Saji arrived in Australia from India in 2007 on a tourist visa when he was 17 years old. He applied for a VET sector visa to study aviation at a training school outside of Melbourne. His plan was to become a pilot and work for a national airline in India. For the first four months Saji felt quite homesick but after he started working at a local fast food restaurant and made some friends, he really enjoyed his time in Australia. After the completion of his aviation course Saji travelled a little in Australia then went back to India. But the aviation industry was in a downturn and he wasn’t successful in finding a pilot job. He worked for short periods in a call centre, at his father’s accounting firm and doing business development and sales for an IT company. He also completed a Bachelors in Commerce by correspondence. He felt some pressure during this time to find a traditional career path, because studying in Australia had been expensive.
Saji kept in touch with his friends from Australia, including Victoria, who he had worked with at the restaurant and had felt a strong connection with at the time. Victoria visited Saji in India in 2012, along with some of his other former co-workers from Australia. Saji let Victoria know about his feelings for her and they started a long-distance relationship. Saji and Victoria met up again in Singapore in 2013 and then started talking about the possibility of living together in Australia.
Saji considered returning on a student visa to complete his Master's degree, but he would need to convince his parents he should pursue his studies in Australia again and paying for the fees would be expensive. A colleague at Victoria’s job told her that he had just applied for a partner visa for his girlfriend – so Saji and Victoria started to consider a partner visa as an option. This was a slightly complicated process – it would be better to apply from Australia, but if Saji applied for a tourist visa to enter, it might be granted with the condition of ‘no further stay’. If this happened he would have to go back to India and couldn’t apply for a partner visa. Luckily, Saji’s visa was granted without the ‘no further stay’ condition. Saji returned to Australia and a few months later he and Victoria lodged their partner visa application. Saji was able to work in Australia on a bridging visa until the partner visa was granted in 2015.
During this time on his bridging visa, Saji did a range of different jobs including working at a fish and chip shop, at a Chinese restaurant, as a delivery driver for a supermarket chain and as a gallery attendant at a local art gallery. Saji also did volunteer work at a local school, which was important to him to feel like he was giving something back to the community. Victoria was working as an engineer. It was hard to have time together as a couple as their work shifts often didn’t align. Saji also worried that Victoria’s family would be disapproving of their visa decisions and of the fact that he wasn’t working professionally but they were very supportive. Saji’s parents, on the other hand, only found out about his relationship with Victoria when they visited Australia in 2015. It was their first time outside of India. Initially his mother was not very happy about the relationship, as she had been hoping for a traditional Indian marriage for her son. But after spending some time with Victoria and getting to know her, both Saji’s parents were supportive.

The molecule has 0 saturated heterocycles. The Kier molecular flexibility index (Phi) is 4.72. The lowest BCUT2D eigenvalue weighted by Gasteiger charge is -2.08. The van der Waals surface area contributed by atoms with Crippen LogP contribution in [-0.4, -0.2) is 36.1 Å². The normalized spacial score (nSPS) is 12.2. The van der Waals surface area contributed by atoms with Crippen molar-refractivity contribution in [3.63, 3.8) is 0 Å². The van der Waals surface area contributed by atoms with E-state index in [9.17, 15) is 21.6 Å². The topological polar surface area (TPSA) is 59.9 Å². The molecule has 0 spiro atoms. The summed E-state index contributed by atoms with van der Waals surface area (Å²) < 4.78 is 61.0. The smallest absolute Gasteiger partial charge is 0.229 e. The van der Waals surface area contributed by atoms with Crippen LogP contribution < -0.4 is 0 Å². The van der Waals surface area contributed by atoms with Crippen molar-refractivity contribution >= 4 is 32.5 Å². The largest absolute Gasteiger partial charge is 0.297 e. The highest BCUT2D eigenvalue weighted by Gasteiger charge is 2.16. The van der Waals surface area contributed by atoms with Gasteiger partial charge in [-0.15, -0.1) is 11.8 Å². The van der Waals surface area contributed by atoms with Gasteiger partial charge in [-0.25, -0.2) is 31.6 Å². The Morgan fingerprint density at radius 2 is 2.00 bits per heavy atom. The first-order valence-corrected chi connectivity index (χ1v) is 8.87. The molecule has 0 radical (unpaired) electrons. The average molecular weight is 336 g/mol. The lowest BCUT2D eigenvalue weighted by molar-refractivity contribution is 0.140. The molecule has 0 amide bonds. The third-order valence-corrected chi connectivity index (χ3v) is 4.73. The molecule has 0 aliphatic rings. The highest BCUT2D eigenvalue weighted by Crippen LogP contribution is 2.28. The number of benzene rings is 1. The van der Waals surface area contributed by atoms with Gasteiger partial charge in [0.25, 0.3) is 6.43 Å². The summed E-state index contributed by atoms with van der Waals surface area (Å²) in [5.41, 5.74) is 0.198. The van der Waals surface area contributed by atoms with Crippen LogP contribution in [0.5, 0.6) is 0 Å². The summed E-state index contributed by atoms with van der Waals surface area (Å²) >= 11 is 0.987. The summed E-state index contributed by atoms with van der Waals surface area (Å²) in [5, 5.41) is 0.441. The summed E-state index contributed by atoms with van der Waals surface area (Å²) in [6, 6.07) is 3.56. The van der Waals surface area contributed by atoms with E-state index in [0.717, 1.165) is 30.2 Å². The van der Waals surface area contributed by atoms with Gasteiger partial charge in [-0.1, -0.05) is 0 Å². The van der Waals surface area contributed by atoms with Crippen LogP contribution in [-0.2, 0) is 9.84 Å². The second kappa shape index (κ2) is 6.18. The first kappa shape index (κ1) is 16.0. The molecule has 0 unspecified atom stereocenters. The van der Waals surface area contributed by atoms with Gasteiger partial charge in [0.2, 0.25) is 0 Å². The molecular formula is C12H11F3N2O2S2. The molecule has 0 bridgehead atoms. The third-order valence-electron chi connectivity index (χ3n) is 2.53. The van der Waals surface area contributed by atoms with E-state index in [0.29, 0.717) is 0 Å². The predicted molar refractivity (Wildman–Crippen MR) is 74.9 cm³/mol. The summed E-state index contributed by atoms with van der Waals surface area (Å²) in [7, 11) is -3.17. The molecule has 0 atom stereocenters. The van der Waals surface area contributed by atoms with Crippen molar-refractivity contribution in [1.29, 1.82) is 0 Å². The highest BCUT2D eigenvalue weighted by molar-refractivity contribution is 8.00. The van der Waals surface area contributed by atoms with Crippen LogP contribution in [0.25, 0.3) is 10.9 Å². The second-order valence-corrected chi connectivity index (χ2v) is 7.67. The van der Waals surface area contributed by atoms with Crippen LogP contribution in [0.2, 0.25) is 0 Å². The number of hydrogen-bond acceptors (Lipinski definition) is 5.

Just a month after his parents left, Saji also took Victoria to a friend’s wedding in India. His career also moved forward and he got a job as a business planner for a security firm. He started playing cricket with a local club and umpiring for a football team. Saji and Victoria’s future plans are focused on continuing to travel, to build their careers and to ‘give back’ wherever they live. They might live in India for a while or even the UK. They are busy planning a traditional Australian and Indian wedding to take place towards the end of 2018. They also bought a house together which was a significant milestone. While Saji feels pretty settled, as a couple they are very keen on the opportunity of travelling or moving elsewhere as long as it aligns with their career goals. Although he’s followed a different path from his initial aspiration to become a pilot, Saji sees a lot of value in his experiences of trying so many different things and always being prepared to start again with something new. And he values having an emotional connection to both Australia and India.